via Daily Prompt: Radical
My radical idea: that I no longer had to have a relationship with my father, the man that allowed my mother to abuse me, and never once came to my rescue. This radical idea came to me after a year of therapy. I had been in therapy before, with a therapist that ensured me that I needed to view my mother and father as “flawed” people, and that would cure the feeling that I was only alone in this world – a feeling that came to me about age 5, and never really left. I had no idea what normal looked like, but something in me always knew that our family life was way distant from everyone else’s normal.
When I was growing up, my mother was an alcoholic. She also suffered from narcissism and borderline personality disorder. I was an only child for 10 years, so I was the sole focus of her abuse. Later, after my two sisters were born, I was the family scapegoat. My mother’s abuse came in physical hitting, anger and hurtful words. I lost count of the number of times she told me she hated me and that my birth had ruined her life. All the while my father sat there passively and did nothing. I can still clearly see him sitting in the living room of our house, reading the newspaper, while my mother flung abuse at me. Later, when my sister’s and I confronted our father about our mother’s drinking and abuse, he would just shrug his shoulder and said “who is she hurting?”, as a way of not dealing with it.
Long after I left home, my mother played fast and loose with her medication for emphysema and eventually she died, while undergoing a transplant operation. And for several months afterward, our father leaned on us with phone calls and conversations, until he met another woman. He married her and he allowed her to drive a wedge between us.. She particularly disliked me, especially after my uncle left his entire estate to me. My father tried to get the will overturned in his favor, and he didn’t speak to me for about 2 years. During that time, he had open heart surgery, which he and his wife decided not to tell me about. I was obviously the villain because I wouldn’t hand over that which my uncle wanted me to have. He showed up at my uncle’s house, shortly after his death, and confronted me directly, about what he was going to get out of this. I forgave him and thought it was likely his greedy 2nd wife who was pushing him.
After about 10 years, his second wife died. There were weekly phone calls again, but never did he inquire about what I was doing, how my husband was doing or anything pertaining to our lives. It was always about him. He told me that he eschewed the club house in his senior community, because they just sat around and bragged about their children and grandchildren…. leaving me to conclude that he felt that my sisters and I weren’t worth talking about. After his wife died, he ended up in the hospital a couple of times, and I rushed there to oversee his care and to coordinate with his Drs. One time, when they put him on a special diet, I was there for over two weeks, making him bland but edible food that he could eat. Did he thank me? No. It was just expected that I would show up and do what needed to be done.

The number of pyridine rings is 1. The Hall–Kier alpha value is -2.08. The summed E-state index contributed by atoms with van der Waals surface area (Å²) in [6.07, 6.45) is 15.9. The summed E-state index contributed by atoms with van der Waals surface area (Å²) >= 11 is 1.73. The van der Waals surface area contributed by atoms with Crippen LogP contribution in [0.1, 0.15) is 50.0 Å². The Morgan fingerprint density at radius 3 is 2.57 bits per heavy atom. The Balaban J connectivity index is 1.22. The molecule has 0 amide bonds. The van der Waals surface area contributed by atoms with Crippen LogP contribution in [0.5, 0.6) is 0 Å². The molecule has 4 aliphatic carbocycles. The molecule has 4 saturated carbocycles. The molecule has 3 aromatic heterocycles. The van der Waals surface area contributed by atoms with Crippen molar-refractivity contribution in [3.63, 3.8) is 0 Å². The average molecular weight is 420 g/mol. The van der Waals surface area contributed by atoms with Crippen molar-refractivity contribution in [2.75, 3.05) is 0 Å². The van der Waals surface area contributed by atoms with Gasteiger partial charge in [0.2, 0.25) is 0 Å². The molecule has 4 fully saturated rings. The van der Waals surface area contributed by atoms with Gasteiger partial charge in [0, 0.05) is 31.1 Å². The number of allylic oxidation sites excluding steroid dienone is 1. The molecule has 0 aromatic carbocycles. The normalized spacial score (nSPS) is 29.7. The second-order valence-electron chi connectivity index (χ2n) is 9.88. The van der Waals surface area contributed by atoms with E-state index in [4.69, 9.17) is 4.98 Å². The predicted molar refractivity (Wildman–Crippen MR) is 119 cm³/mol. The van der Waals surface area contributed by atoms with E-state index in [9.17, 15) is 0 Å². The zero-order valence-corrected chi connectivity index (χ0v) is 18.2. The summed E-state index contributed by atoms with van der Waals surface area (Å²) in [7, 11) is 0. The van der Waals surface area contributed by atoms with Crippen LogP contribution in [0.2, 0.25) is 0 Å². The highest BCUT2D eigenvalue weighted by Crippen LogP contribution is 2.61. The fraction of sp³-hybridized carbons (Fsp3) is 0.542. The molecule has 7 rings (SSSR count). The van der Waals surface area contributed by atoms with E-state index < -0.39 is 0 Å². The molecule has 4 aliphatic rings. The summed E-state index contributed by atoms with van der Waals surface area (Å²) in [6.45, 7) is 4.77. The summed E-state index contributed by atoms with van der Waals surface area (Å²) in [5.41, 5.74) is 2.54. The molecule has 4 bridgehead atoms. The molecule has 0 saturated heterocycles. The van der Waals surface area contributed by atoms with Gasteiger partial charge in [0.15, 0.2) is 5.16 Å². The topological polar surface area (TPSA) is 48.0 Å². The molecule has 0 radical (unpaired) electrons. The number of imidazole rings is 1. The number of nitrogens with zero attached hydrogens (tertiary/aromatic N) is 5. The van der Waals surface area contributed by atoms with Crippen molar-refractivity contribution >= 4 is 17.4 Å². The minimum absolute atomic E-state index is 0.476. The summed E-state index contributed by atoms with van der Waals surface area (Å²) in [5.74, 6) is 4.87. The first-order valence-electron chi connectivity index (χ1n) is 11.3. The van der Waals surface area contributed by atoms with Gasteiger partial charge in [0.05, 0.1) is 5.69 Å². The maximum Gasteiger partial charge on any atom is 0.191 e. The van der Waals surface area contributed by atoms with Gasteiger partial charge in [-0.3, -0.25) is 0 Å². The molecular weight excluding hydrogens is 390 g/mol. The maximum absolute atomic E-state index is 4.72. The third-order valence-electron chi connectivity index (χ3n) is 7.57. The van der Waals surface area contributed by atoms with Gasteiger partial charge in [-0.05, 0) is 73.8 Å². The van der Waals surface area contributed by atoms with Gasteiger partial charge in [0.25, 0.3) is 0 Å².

Soon he had another lady friend. He gave her gifts for her birthday and Christmas. Three years ago, he told me that “everyone” down in Florida, where he lives, was sending just one card, for those with birthdays around Christmas. He didn’t have the time to shop for a card for my birthday (Dec 15th) and instead sent me a Christmas card, which an Oh-by-the-way, birthday greeting in it too. He did the same to my sister. We weren’t even worth a card, in his mind. It finally opened my eyes to how little he cared about us. He never once worried about our lives, our feelings, and what damage my mother did to us, the result of his enabling her.
So I made the radical decision to drop him from my life. He is a toxic person to me and I realized that he no longer earned a place in my life. Someone else would have to deal with his emergencies and listen to him complain about his life. He has written me a number of letters, which I have thrown in the trash, unopened. He sent me a birthday card last year that went into the trash, unopened. And radical as it may seem, I don’t feel a thing about it.